As claimed by the prime minister and the LDP, the number of people on payrolls has increased by 1.3 million since January 2013. The jobless rate of 3.5 percent in October is the lowest in 16 years, while the ratio of job offers to job seekers is the highest in 22 years. Still, much of the demand is for members of the low-paying irregular labor force. The number of irregular workers such as part-timers and temporary dispatch workers has increased by more than 1.4 million under Abe’s watch while that of regular full-time employees has declined. The opposition Democratic Party of Japan says such data is evidence that Abenomics is widening the nation’s rich-poor gap.
The Abe administration has taken a pro-business approach in its economic policies, including its pledge to cut corporate tax rates to enhance the international competitiveness of Japanese firms. It assumes that improved corporate earnings will lead to higher wages for workers, creating a virtuous cycle of increased consumer spending and more business investments.
BOJ Gov. Haruhiko Kuroda — who was handpicked by Abe to launch the first arrow — admits that the impact of the yen’s fall and higher prices differ among businesses and consumers, and says the benefits of the weak yen and end of deflation will be shared by broad sectors of the economy when major firms use their improved earnings to invest in boosting their output. It remains to be seen if this will happen in a timely manner given the nation’s changing industrial structures.
Meanwhile Abe has introduced trillions of yen in supplementary budgets each year as the “second arrow” of his economic policies to shore up demand. With the economy losing steam, his administration reportedly plans to compile another extra spending package to the tune of ¥3 trillion for the current fiscal year. The effects of this fiscal stimulus, however, appear to be waning as the implementation of public works projects become delayed by manpower shortages in the construction sector. And his “third arrow” growth strategy — which is supposed to generate new demand and increase the nation’s growth potential through structural reforms — has yet to produce a visible impact on the economy.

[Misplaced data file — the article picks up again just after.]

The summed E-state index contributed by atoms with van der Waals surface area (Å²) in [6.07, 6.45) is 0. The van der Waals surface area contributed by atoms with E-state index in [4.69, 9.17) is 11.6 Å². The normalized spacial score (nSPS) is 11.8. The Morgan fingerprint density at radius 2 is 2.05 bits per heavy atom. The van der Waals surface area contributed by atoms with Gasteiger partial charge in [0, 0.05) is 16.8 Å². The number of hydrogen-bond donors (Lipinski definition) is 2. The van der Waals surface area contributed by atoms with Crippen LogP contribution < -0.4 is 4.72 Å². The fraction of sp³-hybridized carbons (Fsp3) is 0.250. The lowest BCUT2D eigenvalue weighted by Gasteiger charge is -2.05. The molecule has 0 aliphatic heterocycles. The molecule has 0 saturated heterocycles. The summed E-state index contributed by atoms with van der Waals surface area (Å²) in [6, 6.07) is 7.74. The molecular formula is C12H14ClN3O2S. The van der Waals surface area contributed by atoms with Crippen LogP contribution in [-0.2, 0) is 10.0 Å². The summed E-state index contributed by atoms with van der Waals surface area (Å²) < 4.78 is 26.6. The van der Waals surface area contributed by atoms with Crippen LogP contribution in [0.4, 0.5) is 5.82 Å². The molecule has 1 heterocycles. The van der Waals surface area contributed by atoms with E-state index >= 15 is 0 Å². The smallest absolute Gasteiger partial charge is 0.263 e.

The prime minister says he is postponing the second phase of the consumption tax hike, originally scheduled for October 2015, by 18 months to avoid endangering the effort to end deflation. He says his policies have produced results and insists that a virtuous cycle of the economy is finally about to begin. While the opposition camp charges the current economic condition that forced him to delay the tax hike is proof of Abenomics’ failure, Abe has dared his critics to present concrete alternatives to revive the economy.
The DPJ campaign promises a “flexible monetary policy,” investments in human resources such as child-rearing support and “growth strategy for the future,” but how this differs from Abe’s policies remains vague, and the its pledge to revive the nation’s middle class appears short on specifics. Ishin no To (Japan Innovation Party) says Abe has not done enough to fight vested interests and calls for a “thorough competition policy” through full-scale deregulation.
To present voters with a genuine choice at the polls, the opposition parties need to move beyond mere attacks on Abenomics and flesh out their own economic policy proposals.